Winners of the 2016 Kathryn A. Morton and Mary McCarthy Prizes

The Kathryn A. Morton Prize in Poetry and the Mary McCarthy Prize in Short Fiction are held annually with guest judges. This year Dean Young and Stacey D'Erasmo were guest judges. The prizes include a $2,000 cash award each and publication of the manuscripts, and standard royalty contracts. 

Dean Young chose Peter Mishler's Fludde for the 2016 Kathryn A. Morton Prize in Poetry:

"Occasionally, poetry provides us with raw proof of what it is to be alive, perceptions that never stray far from sensations, an illumination of sparks as opposed to, or at least in addition to, the steady artificial light of reason. The poems in Fludde are tributes to the imagination’s ability to see through the tissues of the ordinary to something far more disruptive and timeless."

Peter Mishler was born in New Jersey, and lives in Kansas City where he teaches and serves as an editor for Drunken Boat. His work has been featured at Conjunctions, The Literary Review, Public Pool, and Poetry Daily, and was selected for the Best New Poets series. This is his first book. 

Stacey D'Erasmo chose Nona Caspers's Alley Stories for the 2016 Mary McCarthy Prize in Short Fiction:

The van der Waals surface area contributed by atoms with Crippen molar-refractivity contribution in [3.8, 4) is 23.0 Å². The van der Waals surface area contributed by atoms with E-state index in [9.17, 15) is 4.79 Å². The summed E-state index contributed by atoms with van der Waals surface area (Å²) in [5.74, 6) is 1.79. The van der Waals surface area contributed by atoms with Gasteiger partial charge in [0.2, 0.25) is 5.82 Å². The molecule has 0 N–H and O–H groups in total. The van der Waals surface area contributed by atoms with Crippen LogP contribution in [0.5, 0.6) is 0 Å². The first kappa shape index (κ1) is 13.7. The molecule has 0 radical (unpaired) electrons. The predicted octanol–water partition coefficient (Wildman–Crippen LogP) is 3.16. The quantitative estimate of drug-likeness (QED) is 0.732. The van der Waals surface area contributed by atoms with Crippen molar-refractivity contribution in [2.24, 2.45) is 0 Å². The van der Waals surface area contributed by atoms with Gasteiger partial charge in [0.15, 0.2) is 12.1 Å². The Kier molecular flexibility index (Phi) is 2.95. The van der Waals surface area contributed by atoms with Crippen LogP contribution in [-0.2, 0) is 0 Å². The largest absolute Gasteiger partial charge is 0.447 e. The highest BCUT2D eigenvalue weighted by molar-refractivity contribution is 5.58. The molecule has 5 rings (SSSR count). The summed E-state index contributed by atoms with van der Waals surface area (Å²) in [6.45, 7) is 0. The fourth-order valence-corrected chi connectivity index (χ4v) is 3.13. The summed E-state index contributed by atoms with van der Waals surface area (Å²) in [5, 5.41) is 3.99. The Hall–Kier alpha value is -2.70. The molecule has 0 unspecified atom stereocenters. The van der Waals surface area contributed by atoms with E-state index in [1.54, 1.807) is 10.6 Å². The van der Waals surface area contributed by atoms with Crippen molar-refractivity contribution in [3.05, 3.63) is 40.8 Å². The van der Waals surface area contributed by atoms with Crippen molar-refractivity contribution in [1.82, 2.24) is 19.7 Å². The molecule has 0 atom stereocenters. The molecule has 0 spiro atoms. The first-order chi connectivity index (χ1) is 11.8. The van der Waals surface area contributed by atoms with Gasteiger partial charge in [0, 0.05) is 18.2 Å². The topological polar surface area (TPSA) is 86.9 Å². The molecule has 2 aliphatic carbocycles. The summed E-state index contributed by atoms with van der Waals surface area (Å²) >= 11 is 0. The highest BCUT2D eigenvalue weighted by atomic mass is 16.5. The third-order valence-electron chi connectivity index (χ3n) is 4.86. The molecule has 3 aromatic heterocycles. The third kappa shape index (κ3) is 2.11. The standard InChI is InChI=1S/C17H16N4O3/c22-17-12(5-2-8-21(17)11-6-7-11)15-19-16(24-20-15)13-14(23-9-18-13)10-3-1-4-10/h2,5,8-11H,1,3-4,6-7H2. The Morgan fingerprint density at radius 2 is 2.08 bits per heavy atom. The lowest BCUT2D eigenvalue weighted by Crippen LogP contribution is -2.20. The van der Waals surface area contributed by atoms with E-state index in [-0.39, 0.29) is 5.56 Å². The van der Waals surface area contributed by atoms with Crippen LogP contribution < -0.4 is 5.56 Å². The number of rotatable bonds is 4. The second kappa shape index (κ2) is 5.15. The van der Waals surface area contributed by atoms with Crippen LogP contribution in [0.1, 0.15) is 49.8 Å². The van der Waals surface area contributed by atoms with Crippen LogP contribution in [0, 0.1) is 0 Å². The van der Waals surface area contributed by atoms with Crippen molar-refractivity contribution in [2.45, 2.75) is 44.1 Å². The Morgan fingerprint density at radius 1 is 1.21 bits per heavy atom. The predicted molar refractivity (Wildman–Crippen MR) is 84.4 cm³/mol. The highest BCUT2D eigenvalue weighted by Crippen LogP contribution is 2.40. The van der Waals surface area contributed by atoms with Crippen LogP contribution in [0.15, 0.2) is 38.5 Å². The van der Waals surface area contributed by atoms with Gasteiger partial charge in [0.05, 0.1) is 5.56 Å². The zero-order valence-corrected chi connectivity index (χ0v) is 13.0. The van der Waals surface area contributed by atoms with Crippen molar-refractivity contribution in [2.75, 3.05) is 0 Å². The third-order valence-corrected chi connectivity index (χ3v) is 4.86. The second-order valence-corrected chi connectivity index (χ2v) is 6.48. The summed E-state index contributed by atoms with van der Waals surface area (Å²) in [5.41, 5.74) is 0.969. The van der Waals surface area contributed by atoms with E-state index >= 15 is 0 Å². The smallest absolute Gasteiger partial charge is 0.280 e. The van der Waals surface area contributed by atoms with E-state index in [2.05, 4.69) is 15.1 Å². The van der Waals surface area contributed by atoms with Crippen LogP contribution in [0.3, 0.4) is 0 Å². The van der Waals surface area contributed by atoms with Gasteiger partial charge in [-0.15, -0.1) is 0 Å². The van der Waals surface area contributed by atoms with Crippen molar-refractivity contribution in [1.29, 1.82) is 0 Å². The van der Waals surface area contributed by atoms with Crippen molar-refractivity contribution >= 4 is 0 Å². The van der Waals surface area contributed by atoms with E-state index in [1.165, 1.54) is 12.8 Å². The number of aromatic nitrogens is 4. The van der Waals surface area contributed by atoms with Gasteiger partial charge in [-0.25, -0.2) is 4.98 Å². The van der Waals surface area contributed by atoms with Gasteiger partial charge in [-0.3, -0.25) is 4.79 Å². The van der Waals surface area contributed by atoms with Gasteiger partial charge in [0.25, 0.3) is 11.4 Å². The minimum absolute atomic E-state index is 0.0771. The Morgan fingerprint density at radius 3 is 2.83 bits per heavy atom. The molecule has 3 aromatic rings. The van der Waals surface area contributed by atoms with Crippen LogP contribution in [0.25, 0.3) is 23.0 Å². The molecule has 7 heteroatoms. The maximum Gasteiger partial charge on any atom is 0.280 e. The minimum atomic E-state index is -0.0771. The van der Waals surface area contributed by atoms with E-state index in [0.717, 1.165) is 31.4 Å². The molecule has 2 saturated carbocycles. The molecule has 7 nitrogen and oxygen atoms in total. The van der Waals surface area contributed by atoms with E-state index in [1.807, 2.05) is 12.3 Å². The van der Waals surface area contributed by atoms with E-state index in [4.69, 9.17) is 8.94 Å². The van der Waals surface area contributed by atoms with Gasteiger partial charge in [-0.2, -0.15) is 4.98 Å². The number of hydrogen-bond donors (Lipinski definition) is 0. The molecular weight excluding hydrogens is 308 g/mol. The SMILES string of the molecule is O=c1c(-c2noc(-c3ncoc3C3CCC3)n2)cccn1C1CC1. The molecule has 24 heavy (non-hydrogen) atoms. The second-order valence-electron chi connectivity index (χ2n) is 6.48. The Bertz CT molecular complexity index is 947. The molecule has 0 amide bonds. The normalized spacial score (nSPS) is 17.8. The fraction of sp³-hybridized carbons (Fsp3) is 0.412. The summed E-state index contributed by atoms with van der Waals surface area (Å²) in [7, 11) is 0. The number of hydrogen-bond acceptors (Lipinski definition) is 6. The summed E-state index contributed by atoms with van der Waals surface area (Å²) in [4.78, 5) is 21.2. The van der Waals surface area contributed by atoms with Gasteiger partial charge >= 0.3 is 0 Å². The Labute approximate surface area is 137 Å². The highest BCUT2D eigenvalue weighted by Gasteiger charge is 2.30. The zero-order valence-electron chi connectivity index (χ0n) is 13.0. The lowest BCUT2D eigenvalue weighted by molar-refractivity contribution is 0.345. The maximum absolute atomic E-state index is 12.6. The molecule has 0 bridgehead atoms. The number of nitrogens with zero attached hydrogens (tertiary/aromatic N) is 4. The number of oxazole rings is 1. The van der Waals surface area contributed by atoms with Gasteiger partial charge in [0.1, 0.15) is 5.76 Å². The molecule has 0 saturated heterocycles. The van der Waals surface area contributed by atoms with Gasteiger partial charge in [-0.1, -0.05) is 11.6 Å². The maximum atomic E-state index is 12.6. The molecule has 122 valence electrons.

"As I read and re-read these stories, I tried to figure out how the writer cut to the bone with sentences like clear water. And how, I marveled, did this writer then build these sentences into stories of such power that, taken together, form a unified whole of such emotional depth?" 

Nona Caspers's Heavier Than Air received the Grace Paley Short Fiction award and was a New York Times Book Review Editors’ Choice. Her fiction also has been honored with a NEA fellowship, Joseph Henry Jackson Literary Award, and an Iowa Review Fiction Award among others.  Stories from the winning manuscript have appeared in Kenyon Review, Glimmer Train, Cimarron Review, Black Warrior Review, and The Sun.  She’s the author of Little Book of Days and in 2014 she co-edited with Joell Hallowell Lawfully Wedded Wives: Rethinking Marriage in the 21st Century.  She teaches creative writing at San Francisco State University. 

For runner ups, finalists, and semi-finalists in each prize, see each prize page